The situation with regard to health care is similar. Committed to the belief that the free market will provide the most people with the best insurance, the Republicans have to ignore the unpleasant reality that insurance companies love writing policies for healthy people but would rather not insure sick ones. Thus they are trying to eliminate the ACA, and insurance for at least 20 million Americans, while claiming that this will make things better.
Where will all this lead? History is not especially encouraging.
National Socialism could not, as I pointed out in an earlier post, deliver on its promises to the German people, but totalitarian methods secured its hold on power .It destroyed itself because it was dedicated to a hopeless war of expansion that brought it into conflict with three superior industrial and military powers. Fascism was not particularly successful, but it had survived for 18 years before Mussolini in 1940 made the fatal mistake of following Hitler into war. Franco,. who carefully avoided that mistake, survived for the rest of his life, 36 years, after seizing power. And the Soviet Union, with the help of totalitarian methods, survived for more than four decades after the Second World War despite its clear failure to meet the needs of its people.
Trump and the Republicans, it seems to me, will further enrich the fossil fuel industry, take away health care from millions of Americans, and roll back some of the regulations of the financial industry--which have never been severe enough as it is. But given the entrenched power of the Republicans, the continuing movement of population to the Sunbelt, and the Democrats' inability to unite behind a compelling alternative set of policies, we cannot be sure that the Republican philosophy, which has been steadily gaining in power since the 1980s, will not remain dominant for some time to come. The politics of the Gilded Age disgusted many educated and patriotic Americans from the time of the Grant Administration forward, but not until Theodore Roosevelt--30 years later--did any real reforms begin.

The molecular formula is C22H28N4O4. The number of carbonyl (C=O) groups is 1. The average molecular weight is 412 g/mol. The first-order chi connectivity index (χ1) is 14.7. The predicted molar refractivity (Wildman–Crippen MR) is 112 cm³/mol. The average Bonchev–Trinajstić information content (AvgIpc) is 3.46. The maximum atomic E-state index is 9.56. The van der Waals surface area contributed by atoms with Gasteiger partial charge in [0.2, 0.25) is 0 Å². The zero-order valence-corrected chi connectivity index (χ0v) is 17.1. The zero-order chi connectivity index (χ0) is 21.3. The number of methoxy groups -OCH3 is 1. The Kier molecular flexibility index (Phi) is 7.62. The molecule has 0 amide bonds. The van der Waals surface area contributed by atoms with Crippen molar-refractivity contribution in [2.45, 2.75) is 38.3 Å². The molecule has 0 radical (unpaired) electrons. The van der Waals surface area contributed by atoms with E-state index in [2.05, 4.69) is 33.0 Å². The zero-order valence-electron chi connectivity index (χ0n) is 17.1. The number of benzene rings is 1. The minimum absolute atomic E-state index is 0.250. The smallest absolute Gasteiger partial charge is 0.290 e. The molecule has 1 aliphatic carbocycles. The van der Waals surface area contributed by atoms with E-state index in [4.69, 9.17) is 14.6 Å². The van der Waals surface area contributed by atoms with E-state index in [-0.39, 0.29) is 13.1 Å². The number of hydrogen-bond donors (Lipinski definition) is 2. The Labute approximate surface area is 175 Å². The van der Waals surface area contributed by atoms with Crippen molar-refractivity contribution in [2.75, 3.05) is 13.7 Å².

The threat of climate change is, of course, very real. In fact, serious students of the subject have argued for some time that the Paris accords were grossly inadequate to meet the threat and threatened to lull the public to sleep. I have been convinced for some time that only a series of environmental catastrophes such as the flooding of Miami will mobilize the world to the necessary extent in any case. Such a chain of events is, paradoxically, perhaps our best hope of recovering some civic spirit and mobilizing resources for good ends. I can't see much else that would have that effect.